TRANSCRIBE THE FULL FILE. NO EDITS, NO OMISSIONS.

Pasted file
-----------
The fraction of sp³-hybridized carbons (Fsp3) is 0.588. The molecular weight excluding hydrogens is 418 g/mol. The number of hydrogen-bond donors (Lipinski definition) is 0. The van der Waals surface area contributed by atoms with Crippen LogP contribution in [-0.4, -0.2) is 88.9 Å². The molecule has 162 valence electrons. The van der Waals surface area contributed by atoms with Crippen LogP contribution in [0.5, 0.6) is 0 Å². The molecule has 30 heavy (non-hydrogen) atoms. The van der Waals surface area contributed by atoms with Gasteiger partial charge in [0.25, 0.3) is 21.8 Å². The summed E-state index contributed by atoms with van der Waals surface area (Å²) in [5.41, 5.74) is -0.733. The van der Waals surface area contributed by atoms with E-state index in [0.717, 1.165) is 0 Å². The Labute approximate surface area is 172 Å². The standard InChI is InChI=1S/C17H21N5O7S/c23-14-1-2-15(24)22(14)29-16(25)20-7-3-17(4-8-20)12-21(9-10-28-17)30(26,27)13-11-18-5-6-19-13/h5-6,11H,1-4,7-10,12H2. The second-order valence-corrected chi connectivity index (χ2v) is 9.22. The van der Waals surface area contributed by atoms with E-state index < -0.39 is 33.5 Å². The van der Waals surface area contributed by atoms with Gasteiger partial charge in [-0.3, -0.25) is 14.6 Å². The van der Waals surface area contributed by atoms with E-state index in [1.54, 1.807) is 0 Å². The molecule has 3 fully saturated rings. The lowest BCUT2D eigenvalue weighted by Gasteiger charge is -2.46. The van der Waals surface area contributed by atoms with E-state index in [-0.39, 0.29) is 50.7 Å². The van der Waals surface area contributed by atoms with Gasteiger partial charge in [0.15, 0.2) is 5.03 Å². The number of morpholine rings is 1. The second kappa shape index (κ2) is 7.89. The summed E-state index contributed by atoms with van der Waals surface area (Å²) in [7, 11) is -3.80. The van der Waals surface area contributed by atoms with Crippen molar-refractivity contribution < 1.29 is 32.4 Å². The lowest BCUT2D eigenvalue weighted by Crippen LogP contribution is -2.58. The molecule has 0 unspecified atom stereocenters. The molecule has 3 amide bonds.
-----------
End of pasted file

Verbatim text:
The fraction of sp³-hybridized carbons (Fsp3) is 0.588. The molecular weight excluding hydrogens is 418 g/mol. The number of hydrogen-bond donors (Lipinski definition) is 0. The van der Waals surface area contributed by atoms with Crippen LogP contribution in [-0.4, -0.2) is 88.9 Å². The molecule has 162 valence electrons. The van der Waals surface area contributed by atoms with Crippen LogP contribution in [0.5, 0.6) is 0 Å². The molecule has 30 heavy (non-hydrogen) atoms. The van der Waals surface area contributed by atoms with Gasteiger partial charge in [0.25, 0.3) is 21.8 Å². The summed E-state index contributed by atoms with van der Waals surface area (Å²) in [5.41, 5.74) is -0.733. The van der Waals surface area contributed by atoms with E-state index in [0.717, 1.165) is 0 Å². The Labute approximate surface area is 172 Å². The standard InChI is InChI=1S/C17H21N5O7S/c23-14-1-2-15(24)22(14)29-16(25)20-7-3-17(4-8-20)12-21(9-10-28-17)30(26,27)13-11-18-5-6-19-13/h5-6,11H,1-4,7-10,12H2. The second-order valence-corrected chi connectivity index (χ2v) is 9.22. The van der Waals surface area contributed by atoms with E-state index < -0.39 is 33.5 Å². The van der Waals surface area contributed by atoms with Gasteiger partial charge in [-0.3, -0.25) is 14.6 Å². The van der Waals surface area contributed by atoms with E-state index in [1.54, 1.807) is 0 Å². The molecule has 3 fully saturated rings. The lowest BCUT2D eigenvalue weighted by Gasteiger charge is -2.46. The van der Waals surface area contributed by atoms with E-state index in [-0.39, 0.29) is 50.7 Å². The van der Waals surface area contributed by atoms with Gasteiger partial charge in [0.15, 0.2) is 5.03 Å². The number of morpholine rings is 1. The second kappa shape index (κ2) is 7.89. The summed E-state index contributed by atoms with van der Waals surface area (Å²) in [7, 11) is -3.80. The van der Waals surface area contributed by atoms with Crippen molar-refractivity contribution < 1.29 is 32.4 Å². The lowest BCUT2D eigenvalue weighted by Crippen LogP contribution is -2.58. The molecule has 0 unspecified atom stereocenters. The molecule has 3 amide bonds.